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[AUDITORY] Speech Intelligibility Index vs. Direct Measurement

The Speech Intelligibility Index (SII) [1] procedure has been used for many years to determine the intelligibility of passbands heard singly and in combination. The SII is a complex multi-step procedure that initially cancels contributions from filter slopes by combining intelligibility judgments of partially masked high-pass and low-pass speech having a series of cut-off frequencies.  This data is used to calculate the band importance values, which then can be used to produce band intelligibility estimates.  Studebaker and Sherbecoe (1991) [2] employed a commercially available broadband recording of W-22 word lists to produce band importance estimates that are listed in Table B.3 of the SII.  Recently, J.M. Kates (2013) [3] used the data reported by Studebaker and Sherbecoe to produce an improved method used to determine SII importance values and intelligibility estimates shown in his Figures 1 and 3. 

But rather than trying to improve the SII procedure, Warren, Bashford, and Lenz (2011) [4] proposed a direct measurement alternative:  The Rectangular Passband Intelligibility (RPI) procedure.  We employed the same copy of the commercially available recording of W-22 lists employed by Studebaker and Sherbecoe.  Instead of generating high-pass and low-pass speech, we used high-order FIR filtering to produce effectively vertical slopes for passbands at different center frequencies.  Listeners were then able to use these rectangular passbands to obtain direct intelligibility measurements of the same passbands heard singly and in the combinations reported using the SII procedure.  The relative intelligibilities obtained were in general similar using the two different procedures as can be seen in the Warren et al. Figures 5 and 6.  Also, the RPI procedure is not limited to word lists:  It had been used previously with sentences (Warren, Bashford, & Lenz, 2005) [5].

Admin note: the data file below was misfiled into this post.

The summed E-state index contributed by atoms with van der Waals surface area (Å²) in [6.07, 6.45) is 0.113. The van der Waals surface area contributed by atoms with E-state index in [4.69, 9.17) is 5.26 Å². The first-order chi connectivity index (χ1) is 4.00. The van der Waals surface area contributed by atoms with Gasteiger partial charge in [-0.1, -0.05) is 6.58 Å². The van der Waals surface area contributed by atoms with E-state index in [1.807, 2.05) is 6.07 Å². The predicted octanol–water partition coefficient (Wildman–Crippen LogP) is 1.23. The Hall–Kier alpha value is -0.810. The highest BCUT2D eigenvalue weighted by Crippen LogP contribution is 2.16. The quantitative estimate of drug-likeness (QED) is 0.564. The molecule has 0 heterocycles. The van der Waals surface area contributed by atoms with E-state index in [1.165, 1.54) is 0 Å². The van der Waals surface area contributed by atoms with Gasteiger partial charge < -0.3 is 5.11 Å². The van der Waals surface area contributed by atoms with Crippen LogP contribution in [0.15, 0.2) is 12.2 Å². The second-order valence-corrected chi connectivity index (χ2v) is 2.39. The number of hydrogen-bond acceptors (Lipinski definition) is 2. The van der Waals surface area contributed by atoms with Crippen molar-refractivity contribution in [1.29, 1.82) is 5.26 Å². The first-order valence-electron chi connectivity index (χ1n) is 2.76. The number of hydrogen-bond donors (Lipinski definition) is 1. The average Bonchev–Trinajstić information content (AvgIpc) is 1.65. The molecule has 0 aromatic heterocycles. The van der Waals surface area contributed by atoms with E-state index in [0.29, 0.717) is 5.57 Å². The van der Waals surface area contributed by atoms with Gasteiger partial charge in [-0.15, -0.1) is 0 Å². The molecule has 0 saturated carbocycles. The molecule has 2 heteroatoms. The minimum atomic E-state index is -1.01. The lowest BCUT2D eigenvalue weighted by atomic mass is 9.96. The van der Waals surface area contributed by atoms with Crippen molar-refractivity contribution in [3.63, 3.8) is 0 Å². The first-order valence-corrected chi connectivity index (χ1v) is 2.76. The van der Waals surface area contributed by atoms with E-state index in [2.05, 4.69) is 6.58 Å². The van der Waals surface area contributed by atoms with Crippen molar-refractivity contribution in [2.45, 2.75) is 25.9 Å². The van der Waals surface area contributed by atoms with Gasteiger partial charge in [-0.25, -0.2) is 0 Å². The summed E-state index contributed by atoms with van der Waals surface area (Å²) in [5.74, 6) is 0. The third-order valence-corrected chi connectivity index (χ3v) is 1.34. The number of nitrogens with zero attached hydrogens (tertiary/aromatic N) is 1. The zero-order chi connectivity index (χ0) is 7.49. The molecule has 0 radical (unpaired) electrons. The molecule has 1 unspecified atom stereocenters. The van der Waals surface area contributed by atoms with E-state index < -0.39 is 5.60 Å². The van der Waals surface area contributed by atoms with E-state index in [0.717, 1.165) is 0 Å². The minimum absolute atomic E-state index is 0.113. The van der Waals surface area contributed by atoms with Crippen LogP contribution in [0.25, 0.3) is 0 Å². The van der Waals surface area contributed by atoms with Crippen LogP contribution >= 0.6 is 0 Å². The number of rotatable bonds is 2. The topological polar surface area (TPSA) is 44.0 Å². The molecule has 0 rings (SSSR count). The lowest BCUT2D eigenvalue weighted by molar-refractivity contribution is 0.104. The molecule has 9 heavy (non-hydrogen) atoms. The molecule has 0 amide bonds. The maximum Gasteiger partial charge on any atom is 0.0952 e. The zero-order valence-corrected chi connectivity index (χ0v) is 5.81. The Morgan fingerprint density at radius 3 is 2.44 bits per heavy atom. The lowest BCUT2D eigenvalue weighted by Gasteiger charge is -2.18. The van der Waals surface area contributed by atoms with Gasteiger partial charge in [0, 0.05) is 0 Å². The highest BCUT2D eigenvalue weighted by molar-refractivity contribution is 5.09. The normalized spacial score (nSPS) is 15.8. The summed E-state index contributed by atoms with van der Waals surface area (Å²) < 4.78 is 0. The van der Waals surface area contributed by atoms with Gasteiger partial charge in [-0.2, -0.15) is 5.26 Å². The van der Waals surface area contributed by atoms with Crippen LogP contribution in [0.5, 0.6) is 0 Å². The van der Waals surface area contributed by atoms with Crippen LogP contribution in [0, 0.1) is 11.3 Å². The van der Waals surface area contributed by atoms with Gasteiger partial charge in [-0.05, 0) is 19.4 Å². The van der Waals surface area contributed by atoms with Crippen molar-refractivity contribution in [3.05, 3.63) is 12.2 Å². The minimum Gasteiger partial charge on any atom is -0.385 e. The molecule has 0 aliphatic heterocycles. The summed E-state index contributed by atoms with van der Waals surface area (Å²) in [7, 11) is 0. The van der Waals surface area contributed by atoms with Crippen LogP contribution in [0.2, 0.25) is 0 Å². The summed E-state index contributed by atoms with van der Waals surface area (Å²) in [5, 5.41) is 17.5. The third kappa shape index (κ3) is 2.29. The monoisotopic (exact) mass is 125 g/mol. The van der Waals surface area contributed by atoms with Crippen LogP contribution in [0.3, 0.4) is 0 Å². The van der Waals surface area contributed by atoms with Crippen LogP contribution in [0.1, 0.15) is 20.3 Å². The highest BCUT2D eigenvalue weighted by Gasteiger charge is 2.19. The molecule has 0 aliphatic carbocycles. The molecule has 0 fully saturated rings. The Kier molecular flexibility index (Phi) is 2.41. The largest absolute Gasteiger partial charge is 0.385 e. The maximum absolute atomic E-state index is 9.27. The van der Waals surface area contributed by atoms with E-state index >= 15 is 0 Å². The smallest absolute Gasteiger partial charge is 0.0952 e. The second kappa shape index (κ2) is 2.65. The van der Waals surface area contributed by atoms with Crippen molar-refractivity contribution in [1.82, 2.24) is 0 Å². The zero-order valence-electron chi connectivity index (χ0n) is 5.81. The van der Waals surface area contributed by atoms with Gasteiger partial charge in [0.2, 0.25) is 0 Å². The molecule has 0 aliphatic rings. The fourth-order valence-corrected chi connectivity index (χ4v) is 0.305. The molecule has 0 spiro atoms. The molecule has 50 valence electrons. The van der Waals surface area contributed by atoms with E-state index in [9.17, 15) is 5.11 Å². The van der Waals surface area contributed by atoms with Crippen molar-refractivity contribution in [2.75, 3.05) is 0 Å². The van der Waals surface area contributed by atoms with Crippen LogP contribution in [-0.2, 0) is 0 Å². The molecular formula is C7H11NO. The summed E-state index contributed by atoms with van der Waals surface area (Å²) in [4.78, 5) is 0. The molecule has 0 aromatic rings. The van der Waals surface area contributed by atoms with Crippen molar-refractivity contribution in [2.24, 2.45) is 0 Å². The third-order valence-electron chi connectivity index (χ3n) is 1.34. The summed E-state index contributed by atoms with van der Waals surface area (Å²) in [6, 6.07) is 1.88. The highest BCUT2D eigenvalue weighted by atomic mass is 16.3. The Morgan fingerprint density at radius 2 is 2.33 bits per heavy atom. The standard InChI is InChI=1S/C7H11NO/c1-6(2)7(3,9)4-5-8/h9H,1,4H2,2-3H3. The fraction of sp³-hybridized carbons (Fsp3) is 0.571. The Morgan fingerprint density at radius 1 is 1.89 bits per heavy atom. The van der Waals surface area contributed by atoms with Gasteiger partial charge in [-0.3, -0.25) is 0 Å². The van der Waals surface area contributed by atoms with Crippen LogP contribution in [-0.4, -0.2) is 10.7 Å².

The RPI has several advantages over the SII procedure.  These include: (1) the intrinsic advantage of direct measurement over estimation; (2) the RPI is simpler to use, eliminating the requirement for measuring intelligibility of high-pass and low-pass speech heard at various signal/noise ratios.  In addition, there is no need for calculating the intermediate stage of importance values followed by the requirement of a transfer function in order to obtain intelligibility estimates; (3) the RPI procedure is the only one that can obtain passband intelligibility judgments under quiet conditions.  This makes it possible to quantify the decrement produced by extraneous sounds and distortions.



[1.] ANSI S3.5, 1997, Reaffirmed, 2012. “Methods for the Calculation of the Speech Intelligibility Index,” (American National Standards Institute, New York).

[2.] Studebaker, G.A., & Sherbecoe, R.L.  “Frequency-Importance and Transfer Functions for Recorded CID W-22 Word Lists,” Journal of Speech and Hearing Research, 1991, Vol. 34, 427-438. 

[3.] Kates, J.M. “Improved Estimation of Frequency Importance Functions,” Journal of the Acoustical Society of America, 2013, Vol. 134, EL459-EL464.

[4.] Warren, R.M., Bashford, J.A., Jr., & Lenz, P.W.  “An Alternative to the Computational Speech Intelligibility Index Estimates: Direct Measurement of Rectangular Passband Intelligibilities,” Journal of Experimental Psychology: Human Perception and Performance, 2011, Vol. 37, 296 - 302.

[5.] Warren, R.M., Bashford, J.A., Jr., & Lenz, P.W.  “Intelligibilities of 1-Octave Rectangular Bands Spanning The Speech Spectrum When Heard Separately and Paired.”  Journal of the Acoustical Society of America, 2005, Vol. 118, 3261-3266.


Richard M. Warren
Research Professor 
  and Distinguished Professor Emeritus
Department of Psychology
University of Wisconsin-Milwaukee
PO Box 413
Milwaukee, WI  53201
(414) 229-5328